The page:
families to research and document their own family histories, Steve's
inspiration will continue to benefit future generations."

Steve's website is at www.museumof familyhistory.com .

Renee

Renee Stern Steinig
genmaven@gmail.com

MODERATOR;S NOTE: Please send additional congratulations to Steve
privately or via the website's guestbook.


Gesher Galicia SIG #Galicia member Steve Lasky honored by IAJGS #galicia

Renee Steinig
 

Congratulations to Gesher Galicia list member Steve Lasky!

Last night at the Chicago2008 Jewish genealogy conference banquet,
the IAJGS -- International Association of Jewish Genealogical Societies
-- honored Steve with its annual achievement award for Outstanding
Contribution to Jewish Genealogy via the Internet, Print or Electronic
Product. The award recognizes Steve's

"original contribution to the Jewish genealogical community by the
creation of an online virtual museum, The Museum of Family History.
This impressive and professionally-produced body of work reflects his
hard work and dedication in accumulating, recording and sharing an
incredible variety of relevant resources. Designed to encourage Jewish
families to research and document their own family histories, Steve's
inspiration will continue to benefit future generations."

Steve's website is at www.museumof familyhistory.com .

Renee

Renee Stern Steinig
genmaven@gmail.com

MODERATOR;S NOTE: Please send additional congratulations to Steve
privately or via the website's guestbook.


Burials in Vienna in 1940 #general

Celia Male <celiamale@...>
 

Milton Koch of Bethesda wrote: "I have requested information from
the Jewish community leaders in Vienna about who may have paid for
a gravestone in 1940 - family member, etc and how to get that
information. I have not received any responses back. Does anyone
have any other suggestions as to how to get this type of information.
The messages went to IKG Vienna."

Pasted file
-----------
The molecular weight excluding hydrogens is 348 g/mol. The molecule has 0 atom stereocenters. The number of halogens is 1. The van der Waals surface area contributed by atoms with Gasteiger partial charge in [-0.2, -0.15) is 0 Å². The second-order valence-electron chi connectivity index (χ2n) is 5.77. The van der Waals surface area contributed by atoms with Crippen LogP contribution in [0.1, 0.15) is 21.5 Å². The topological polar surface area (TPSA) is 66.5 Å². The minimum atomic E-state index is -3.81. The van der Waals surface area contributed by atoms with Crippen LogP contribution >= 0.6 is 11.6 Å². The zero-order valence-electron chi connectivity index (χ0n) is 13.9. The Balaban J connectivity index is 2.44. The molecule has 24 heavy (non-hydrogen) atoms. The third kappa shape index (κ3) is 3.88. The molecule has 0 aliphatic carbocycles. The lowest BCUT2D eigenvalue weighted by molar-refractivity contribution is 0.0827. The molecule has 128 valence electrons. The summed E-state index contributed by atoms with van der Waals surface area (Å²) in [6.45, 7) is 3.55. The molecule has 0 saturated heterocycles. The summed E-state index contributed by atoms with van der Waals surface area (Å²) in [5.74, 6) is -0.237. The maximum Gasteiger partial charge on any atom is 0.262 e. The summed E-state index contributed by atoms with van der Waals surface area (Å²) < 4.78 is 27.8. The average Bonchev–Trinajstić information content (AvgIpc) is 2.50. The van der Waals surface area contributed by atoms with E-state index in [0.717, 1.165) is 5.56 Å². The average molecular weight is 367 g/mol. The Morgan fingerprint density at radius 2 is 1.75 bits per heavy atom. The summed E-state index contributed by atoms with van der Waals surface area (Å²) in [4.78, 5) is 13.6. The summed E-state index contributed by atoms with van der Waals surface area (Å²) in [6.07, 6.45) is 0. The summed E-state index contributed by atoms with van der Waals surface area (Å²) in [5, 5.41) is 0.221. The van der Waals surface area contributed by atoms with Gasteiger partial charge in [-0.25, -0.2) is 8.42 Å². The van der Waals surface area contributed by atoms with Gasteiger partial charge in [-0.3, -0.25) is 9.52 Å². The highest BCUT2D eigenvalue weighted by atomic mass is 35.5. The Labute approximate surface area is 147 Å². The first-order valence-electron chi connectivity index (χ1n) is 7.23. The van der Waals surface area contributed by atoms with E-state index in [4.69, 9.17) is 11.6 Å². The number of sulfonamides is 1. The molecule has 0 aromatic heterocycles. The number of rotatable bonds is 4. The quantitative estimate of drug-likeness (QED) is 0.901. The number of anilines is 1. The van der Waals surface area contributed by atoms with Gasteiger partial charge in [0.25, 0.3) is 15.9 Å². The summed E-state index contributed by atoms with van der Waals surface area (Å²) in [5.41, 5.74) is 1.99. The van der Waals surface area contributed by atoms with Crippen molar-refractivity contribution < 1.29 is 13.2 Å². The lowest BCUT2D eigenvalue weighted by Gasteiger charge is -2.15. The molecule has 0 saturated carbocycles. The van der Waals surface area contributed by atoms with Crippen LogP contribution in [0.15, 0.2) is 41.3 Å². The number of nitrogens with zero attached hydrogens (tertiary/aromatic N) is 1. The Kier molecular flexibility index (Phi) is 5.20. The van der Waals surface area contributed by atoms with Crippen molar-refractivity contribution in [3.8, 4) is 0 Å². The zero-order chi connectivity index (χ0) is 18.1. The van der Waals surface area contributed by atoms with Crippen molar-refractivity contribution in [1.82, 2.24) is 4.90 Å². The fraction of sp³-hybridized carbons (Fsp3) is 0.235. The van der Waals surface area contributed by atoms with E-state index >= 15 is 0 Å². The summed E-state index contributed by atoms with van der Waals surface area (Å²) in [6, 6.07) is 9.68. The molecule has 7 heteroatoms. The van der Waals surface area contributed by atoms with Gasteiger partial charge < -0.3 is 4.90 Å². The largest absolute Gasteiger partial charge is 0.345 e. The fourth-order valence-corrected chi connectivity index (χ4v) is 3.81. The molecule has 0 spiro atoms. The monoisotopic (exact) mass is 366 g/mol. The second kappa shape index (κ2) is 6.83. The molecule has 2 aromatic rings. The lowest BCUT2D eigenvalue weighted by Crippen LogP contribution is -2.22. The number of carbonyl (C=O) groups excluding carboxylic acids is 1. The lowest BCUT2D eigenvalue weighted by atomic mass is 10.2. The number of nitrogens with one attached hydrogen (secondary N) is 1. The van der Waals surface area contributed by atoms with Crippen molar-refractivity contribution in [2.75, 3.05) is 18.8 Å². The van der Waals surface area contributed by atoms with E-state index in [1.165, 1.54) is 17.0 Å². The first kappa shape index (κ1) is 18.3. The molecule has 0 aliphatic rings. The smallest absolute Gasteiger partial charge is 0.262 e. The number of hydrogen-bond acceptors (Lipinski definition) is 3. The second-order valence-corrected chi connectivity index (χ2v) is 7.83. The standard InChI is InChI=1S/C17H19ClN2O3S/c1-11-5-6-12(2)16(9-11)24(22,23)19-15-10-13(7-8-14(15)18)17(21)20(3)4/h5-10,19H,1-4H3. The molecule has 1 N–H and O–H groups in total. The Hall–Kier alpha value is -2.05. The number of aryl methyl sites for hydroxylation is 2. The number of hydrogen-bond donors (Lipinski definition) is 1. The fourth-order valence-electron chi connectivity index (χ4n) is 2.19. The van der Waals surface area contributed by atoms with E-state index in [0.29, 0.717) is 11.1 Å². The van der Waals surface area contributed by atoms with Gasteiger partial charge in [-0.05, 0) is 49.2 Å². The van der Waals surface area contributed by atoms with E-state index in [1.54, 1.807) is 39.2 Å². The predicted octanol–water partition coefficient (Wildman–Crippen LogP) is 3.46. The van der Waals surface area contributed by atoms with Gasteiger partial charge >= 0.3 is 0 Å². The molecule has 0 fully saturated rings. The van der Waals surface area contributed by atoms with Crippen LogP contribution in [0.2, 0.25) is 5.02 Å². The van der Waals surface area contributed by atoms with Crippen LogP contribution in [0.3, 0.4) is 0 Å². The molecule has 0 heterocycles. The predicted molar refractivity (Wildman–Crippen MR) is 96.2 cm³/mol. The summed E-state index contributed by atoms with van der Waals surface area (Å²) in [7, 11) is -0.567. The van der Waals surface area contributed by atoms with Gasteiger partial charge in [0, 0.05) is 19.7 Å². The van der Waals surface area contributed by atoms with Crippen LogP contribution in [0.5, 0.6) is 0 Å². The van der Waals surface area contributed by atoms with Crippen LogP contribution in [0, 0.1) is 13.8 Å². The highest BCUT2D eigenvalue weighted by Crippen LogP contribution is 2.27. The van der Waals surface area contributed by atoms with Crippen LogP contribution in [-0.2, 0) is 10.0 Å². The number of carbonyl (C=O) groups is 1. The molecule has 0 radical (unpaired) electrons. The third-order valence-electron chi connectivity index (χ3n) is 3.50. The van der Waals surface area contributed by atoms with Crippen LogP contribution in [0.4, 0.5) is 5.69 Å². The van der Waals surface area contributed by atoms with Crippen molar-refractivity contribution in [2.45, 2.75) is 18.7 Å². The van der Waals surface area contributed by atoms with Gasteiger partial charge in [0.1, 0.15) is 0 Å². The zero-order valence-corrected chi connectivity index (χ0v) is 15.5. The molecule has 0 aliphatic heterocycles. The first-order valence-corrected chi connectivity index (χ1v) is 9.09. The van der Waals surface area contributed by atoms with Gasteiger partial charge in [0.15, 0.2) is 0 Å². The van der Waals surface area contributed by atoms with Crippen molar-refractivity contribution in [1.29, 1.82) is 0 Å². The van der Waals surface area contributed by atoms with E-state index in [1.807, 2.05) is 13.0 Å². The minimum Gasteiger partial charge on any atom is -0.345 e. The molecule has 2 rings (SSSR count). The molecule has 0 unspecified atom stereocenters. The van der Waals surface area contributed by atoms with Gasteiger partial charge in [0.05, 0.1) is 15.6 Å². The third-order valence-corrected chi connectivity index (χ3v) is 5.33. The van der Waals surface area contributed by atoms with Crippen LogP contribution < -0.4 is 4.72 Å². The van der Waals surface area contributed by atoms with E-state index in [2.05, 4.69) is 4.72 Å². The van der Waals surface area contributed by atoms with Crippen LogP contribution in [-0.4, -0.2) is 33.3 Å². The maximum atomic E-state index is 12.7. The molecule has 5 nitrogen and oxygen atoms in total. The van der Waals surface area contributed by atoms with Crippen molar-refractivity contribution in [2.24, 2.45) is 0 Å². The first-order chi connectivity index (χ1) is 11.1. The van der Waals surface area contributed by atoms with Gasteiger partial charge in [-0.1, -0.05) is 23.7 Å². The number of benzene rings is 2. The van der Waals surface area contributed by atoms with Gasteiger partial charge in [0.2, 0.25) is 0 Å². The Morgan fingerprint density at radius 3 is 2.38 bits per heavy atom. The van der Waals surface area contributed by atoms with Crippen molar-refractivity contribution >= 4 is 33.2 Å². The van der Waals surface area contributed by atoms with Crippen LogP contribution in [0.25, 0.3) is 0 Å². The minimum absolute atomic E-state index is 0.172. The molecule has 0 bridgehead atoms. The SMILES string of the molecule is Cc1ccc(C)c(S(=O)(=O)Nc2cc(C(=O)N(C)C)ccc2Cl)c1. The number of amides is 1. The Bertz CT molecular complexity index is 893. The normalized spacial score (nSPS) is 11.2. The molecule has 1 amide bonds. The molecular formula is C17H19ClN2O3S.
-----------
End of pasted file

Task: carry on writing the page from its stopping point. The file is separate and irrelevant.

The first mistake Milton made is to assume his email to the IKG,
Vienna went to the Community leaders! It would have arrived at a
tiny office staffed by one or two very hard-working, conscientious
people who run the Matrikenamt - ie the registry for BMD records.
The cemetery records [as opposed to the death records] are not kept
there and I will send Milton a contact address.

My answer to Milton, without having specific details of the tombstone
and burial, are that if there was an existing family tomb in the
Zentralfriedhof Gate 1 or Gate IV, the deceased could have been added
to this with minimal costs, assuming details were available in his/her will.
I have seen numerous probate documents of this era where it
states that the deceased left no money and the costs of burial were
covered by the Chevra kadisha. Milton has to explore this route.

New burials in 1940 and later war years were generally in a plot
in Zentralfriedhof Tor IV marked with the most meagre of markers.
After the war, these may have been upgraded to something slightly
better, financed by the Chevra kadisha or by family members who had
emigrated. There were Jewish institutions still functioning in Vienna
in 1940, including a number of old age homes and a Chevra kadisha.
Converts and Konfessionsloss [no religion] people were also buried at
Tor IV. These meagre war-time graves can still be seen. Many graves
with magnificent tombstones were exhumed >from Wahringer Friedhof,
to make way for a fire pond and reburied at Tor IV. They can be
seen here: http://www.flickr.com/photos/cam37/1064251606/

Obviously not much money was spent on these graves.

The Moderator wisely suggested posting this query on the
Austria-Czech SIG too - there may be other meaningful replies.

Celia Male - London, U.K.


JewishGen Discussion Group #JewishGen Burials in Vienna in 1940 #general

Celia Male <celiamale@...>
 

Milton Koch of Bethesda wrote: "I have requested information from
the Jewish community leaders in Vienna about who may have paid for
a gravestone in 1940 - family member, etc and how to get that
information. I have not received any responses back. Does anyone
have any other suggestions as to how to get this type of information.
The messages went to IKG Vienna."

The first mistake Milton made is to assume his email to the IKG,
Vienna went to the Community leaders! It would have arrived at a